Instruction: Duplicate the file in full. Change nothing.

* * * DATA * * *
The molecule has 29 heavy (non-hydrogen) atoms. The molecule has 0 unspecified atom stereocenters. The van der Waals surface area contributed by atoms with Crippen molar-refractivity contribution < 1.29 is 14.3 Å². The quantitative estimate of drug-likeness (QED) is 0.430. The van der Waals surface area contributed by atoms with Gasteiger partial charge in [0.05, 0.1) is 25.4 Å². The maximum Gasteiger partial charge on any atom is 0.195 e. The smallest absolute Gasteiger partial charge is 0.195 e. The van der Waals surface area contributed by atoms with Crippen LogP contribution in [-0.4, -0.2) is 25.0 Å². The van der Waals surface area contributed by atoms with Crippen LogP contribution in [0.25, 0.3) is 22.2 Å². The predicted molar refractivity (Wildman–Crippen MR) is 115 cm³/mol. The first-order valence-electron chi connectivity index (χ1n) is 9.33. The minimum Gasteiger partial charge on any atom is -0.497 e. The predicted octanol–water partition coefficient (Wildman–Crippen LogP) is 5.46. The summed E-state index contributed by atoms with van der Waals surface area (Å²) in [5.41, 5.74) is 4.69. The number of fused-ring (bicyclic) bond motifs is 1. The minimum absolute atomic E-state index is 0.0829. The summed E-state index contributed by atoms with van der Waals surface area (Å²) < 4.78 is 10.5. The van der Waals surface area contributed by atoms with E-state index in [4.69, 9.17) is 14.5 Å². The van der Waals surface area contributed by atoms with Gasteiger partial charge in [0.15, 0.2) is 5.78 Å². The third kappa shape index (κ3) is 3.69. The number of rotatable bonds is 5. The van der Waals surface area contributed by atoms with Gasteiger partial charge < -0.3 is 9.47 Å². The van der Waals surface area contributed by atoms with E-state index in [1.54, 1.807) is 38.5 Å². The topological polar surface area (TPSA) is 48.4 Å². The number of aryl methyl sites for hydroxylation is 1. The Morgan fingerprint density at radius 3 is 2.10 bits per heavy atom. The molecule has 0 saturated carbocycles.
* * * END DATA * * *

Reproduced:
The molecule has 29 heavy (non-hydrogen) atoms. The molecule has 0 unspecified atom stereocenters. The van der Waals surface area contributed by atoms with Crippen molar-refractivity contribution < 1.29 is 14.3 Å². The quantitative estimate of drug-likeness (QED) is 0.430. The van der Waals surface area contributed by atoms with Gasteiger partial charge in [0.05, 0.1) is 25.4 Å². The maximum Gasteiger partial charge on any atom is 0.195 e. The smallest absolute Gasteiger partial charge is 0.195 e. The van der Waals surface area contributed by atoms with Crippen LogP contribution in [-0.4, -0.2) is 25.0 Å². The van der Waals surface area contributed by atoms with Crippen LogP contribution in [0.25, 0.3) is 22.2 Å². The predicted molar refractivity (Wildman–Crippen MR) is 115 cm³/mol. The first-order valence-electron chi connectivity index (χ1n) is 9.33. The minimum Gasteiger partial charge on any atom is -0.497 e. The predicted octanol–water partition coefficient (Wildman–Crippen LogP) is 5.46. The summed E-state index contributed by atoms with van der Waals surface area (Å²) in [5.41, 5.74) is 4.69. The number of fused-ring (bicyclic) bond motifs is 1. The minimum absolute atomic E-state index is 0.0829. The summed E-state index contributed by atoms with van der Waals surface area (Å²) < 4.78 is 10.5. The van der Waals surface area contributed by atoms with E-state index in [4.69, 9.17) is 14.5 Å². The van der Waals surface area contributed by atoms with Gasteiger partial charge in [0.15, 0.2) is 5.78 Å². The third kappa shape index (κ3) is 3.69. The number of rotatable bonds is 5. The van der Waals surface area contributed by atoms with Gasteiger partial charge < -0.3 is 9.47 Å². The van der Waals surface area contributed by atoms with E-state index in [1.54, 1.807) is 38.5 Å². The topological polar surface area (TPSA) is 48.4 Å². The number of aryl methyl sites for hydroxylation is 1. The Morgan fingerprint density at radius 3 is 2.10 bits per heavy atom. The molecule has 0 saturated carbocycles.